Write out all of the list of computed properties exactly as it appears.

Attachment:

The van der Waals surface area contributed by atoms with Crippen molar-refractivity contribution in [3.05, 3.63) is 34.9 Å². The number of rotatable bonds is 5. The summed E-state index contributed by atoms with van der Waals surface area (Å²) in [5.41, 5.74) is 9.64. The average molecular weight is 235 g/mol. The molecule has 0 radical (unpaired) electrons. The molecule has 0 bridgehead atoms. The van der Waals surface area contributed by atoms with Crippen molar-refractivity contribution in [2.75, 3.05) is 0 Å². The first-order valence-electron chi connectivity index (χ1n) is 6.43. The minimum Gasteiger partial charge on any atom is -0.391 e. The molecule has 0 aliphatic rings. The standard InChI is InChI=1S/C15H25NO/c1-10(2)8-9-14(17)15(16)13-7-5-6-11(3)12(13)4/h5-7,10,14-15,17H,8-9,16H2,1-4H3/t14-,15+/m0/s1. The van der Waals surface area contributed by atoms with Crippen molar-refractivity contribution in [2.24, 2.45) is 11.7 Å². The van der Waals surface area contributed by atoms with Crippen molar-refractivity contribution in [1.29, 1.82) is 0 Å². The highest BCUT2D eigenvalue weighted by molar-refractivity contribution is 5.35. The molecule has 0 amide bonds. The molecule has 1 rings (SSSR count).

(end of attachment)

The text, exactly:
The van der Waals surface area contributed by atoms with Crippen molar-refractivity contribution in [3.05, 3.63) is 34.9 Å². The number of rotatable bonds is 5. The summed E-state index contributed by atoms with van der Waals surface area (Å²) in [5.41, 5.74) is 9.64. The average molecular weight is 235 g/mol. The molecule has 0 radical (unpaired) electrons. The molecule has 0 bridgehead atoms. The van der Waals surface area contributed by atoms with Crippen molar-refractivity contribution in [2.75, 3.05) is 0 Å². The first-order valence-electron chi connectivity index (χ1n) is 6.43. The minimum Gasteiger partial charge on any atom is -0.391 e. The molecule has 0 aliphatic rings. The standard InChI is InChI=1S/C15H25NO/c1-10(2)8-9-14(17)15(16)13-7-5-6-11(3)12(13)4/h5-7,10,14-15,17H,8-9,16H2,1-4H3/t14-,15+/m0/s1. The van der Waals surface area contributed by atoms with Crippen molar-refractivity contribution in [2.24, 2.45) is 11.7 Å². The van der Waals surface area contributed by atoms with Crippen molar-refractivity contribution in [1.29, 1.82) is 0 Å². The highest BCUT2D eigenvalue weighted by molar-refractivity contribution is 5.35. The molecule has 0 amide bonds. The molecule has 1 rings (SSSR count).